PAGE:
A vase of flowers:

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While not technically a movie reference, I can’t help but imagine Bedknobs and Broomsticks when I look at the suits of armor.

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And all together:

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Phase Five

This phase only took about 40 minutes. Minnie joins Mickey:

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And the castle gets some walls:

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Phase Six

This one took an hour-twenty (I’m tracking the time, because I’m curious how long the total project takes).

A reference to Aladdin (the carpet and lamp):

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More walls:

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Phase Seven

Just under an hour at 50 minutes. The front is coming together now:

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Phase Eight

This one took an hour. I constructed both Phase Seven and Phase Eight during the third presidential debate. Building Legos made the show of the debate much easier to deal with. And perhaps with a bit of irony (given that I was watching the debate), Donald Duck joins the castle cast:

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And the walls start growing towers:

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Phase Nine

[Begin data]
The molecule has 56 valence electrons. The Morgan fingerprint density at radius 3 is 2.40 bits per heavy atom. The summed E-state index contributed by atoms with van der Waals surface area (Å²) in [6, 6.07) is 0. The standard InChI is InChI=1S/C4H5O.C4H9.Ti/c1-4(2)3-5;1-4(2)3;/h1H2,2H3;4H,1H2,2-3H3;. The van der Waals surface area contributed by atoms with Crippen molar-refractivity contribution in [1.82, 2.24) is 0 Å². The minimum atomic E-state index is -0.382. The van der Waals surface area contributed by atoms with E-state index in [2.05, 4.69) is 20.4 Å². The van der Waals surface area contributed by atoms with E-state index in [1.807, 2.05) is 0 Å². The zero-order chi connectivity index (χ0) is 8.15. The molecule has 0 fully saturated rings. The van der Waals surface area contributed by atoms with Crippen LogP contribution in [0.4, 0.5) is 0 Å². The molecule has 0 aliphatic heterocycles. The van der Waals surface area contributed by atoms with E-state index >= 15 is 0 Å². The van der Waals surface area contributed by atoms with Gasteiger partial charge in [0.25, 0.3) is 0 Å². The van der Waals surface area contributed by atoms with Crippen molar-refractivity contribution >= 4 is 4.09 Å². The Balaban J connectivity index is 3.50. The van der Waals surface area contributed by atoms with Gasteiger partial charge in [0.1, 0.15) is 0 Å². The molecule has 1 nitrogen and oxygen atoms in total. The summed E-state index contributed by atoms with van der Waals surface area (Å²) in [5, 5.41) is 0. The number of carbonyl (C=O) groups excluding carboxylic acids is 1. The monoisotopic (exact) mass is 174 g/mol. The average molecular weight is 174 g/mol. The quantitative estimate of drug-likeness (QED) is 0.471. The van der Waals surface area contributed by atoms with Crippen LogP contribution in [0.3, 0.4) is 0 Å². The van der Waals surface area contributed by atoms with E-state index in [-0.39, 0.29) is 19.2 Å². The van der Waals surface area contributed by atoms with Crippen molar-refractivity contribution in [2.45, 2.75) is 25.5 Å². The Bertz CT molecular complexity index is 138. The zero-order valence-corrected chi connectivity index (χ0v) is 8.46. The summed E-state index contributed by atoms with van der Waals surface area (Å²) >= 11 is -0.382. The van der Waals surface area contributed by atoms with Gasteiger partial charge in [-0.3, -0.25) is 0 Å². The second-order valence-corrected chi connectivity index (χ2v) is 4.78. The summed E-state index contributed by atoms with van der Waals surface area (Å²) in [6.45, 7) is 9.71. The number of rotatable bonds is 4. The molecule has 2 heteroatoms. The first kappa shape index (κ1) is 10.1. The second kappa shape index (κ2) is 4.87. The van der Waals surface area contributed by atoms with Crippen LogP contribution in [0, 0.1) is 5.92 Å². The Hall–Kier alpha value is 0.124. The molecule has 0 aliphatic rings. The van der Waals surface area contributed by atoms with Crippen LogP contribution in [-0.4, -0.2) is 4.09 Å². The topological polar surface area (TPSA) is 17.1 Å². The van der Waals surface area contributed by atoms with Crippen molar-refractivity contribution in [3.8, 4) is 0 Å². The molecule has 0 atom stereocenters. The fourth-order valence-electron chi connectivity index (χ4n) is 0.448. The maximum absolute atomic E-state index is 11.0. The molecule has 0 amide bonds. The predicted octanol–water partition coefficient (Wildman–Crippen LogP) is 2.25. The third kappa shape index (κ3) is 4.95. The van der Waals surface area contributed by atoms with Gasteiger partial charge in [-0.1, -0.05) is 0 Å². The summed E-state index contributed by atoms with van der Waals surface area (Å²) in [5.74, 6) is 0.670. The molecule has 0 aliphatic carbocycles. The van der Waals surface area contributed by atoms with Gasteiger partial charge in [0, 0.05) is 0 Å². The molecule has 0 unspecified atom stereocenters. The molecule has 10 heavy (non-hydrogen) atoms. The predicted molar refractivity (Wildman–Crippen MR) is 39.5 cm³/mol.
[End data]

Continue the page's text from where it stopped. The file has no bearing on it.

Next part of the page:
And then I took a couple days off to get ready for a conference this weekend. This phase took almost an hour, and the towers got flags:

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To be continued!

 

Lego Disney Castle

For my upcoming birthday, I decided to get myself the Lego Disney Castle. This is an exclusive set that contains more than 4,000 pieces. I have a profound love of Lego, and it seems that they increasingly turn their sights toward developing model kits, not just free form bricks. That makes my previous posts about why Lego instructions are useful all the more relevant. I don’t often spend my time or money on Lego products any more. For a while, I was obsessively buying the Star Wars models, only to burn out of Star Wars. I’ve sold or gotten rid of most of those sets by now, but I still have my Millennium Falcon, which, until this castle, is my Lego pride and joy.

So I got the castle:

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When the castle was released in September, it boasted being the set with the most pieces Lego has ever released. The forthcoming Death Star (!) might actually have a bit more. The price tag is also daunting–a whopping $350 (retail)! Before you scoff at the idea of a box of plastic (by the way, the box itself is as big as my daughter), this set has far more custom parts than I have ever seen in a Lego kit. I can forgive the price and exclusivity. I really can’t imagine Lego mass manufacturing plastic mouse ears…